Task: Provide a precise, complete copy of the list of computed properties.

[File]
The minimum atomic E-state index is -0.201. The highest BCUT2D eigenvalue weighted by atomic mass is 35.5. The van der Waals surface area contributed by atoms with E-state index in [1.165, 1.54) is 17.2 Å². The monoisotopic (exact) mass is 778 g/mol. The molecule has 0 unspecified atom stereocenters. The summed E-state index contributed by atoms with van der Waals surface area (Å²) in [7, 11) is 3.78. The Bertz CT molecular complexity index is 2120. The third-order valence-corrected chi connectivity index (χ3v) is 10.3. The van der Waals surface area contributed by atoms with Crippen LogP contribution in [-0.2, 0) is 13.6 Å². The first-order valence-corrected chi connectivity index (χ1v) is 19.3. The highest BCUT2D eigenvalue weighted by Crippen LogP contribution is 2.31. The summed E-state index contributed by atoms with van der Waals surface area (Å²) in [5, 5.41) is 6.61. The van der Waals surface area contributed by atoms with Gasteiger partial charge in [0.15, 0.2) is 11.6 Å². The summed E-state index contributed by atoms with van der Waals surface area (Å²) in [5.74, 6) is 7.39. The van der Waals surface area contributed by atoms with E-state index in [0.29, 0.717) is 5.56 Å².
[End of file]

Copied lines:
The minimum atomic E-state index is -0.201. The highest BCUT2D eigenvalue weighted by atomic mass is 35.5. The van der Waals surface area contributed by atoms with E-state index in [1.165, 1.54) is 17.2 Å². The monoisotopic (exact) mass is 778 g/mol. The molecule has 0 unspecified atom stereocenters. The summed E-state index contributed by atoms with van der Waals surface area (Å²) in [7, 11) is 3.78. The Bertz CT molecular complexity index is 2120. The third-order valence-corrected chi connectivity index (χ3v) is 10.3. The van der Waals surface area contributed by atoms with Crippen LogP contribution in [-0.2, 0) is 13.6 Å². The first-order valence-corrected chi connectivity index (χ1v) is 19.3. The highest BCUT2D eigenvalue weighted by Crippen LogP contribution is 2.31. The summed E-state index contributed by atoms with van der Waals surface area (Å²) in [5, 5.41) is 6.61. The van der Waals surface area contributed by atoms with Gasteiger partial charge in [0.15, 0.2) is 11.6 Å². The summed E-state index contributed by atoms with van der Waals surface area (Å²) in [5.74, 6) is 7.39. The van der Waals surface area contributed by atoms with E-state index in [0.29, 0.717) is 5.56 Å².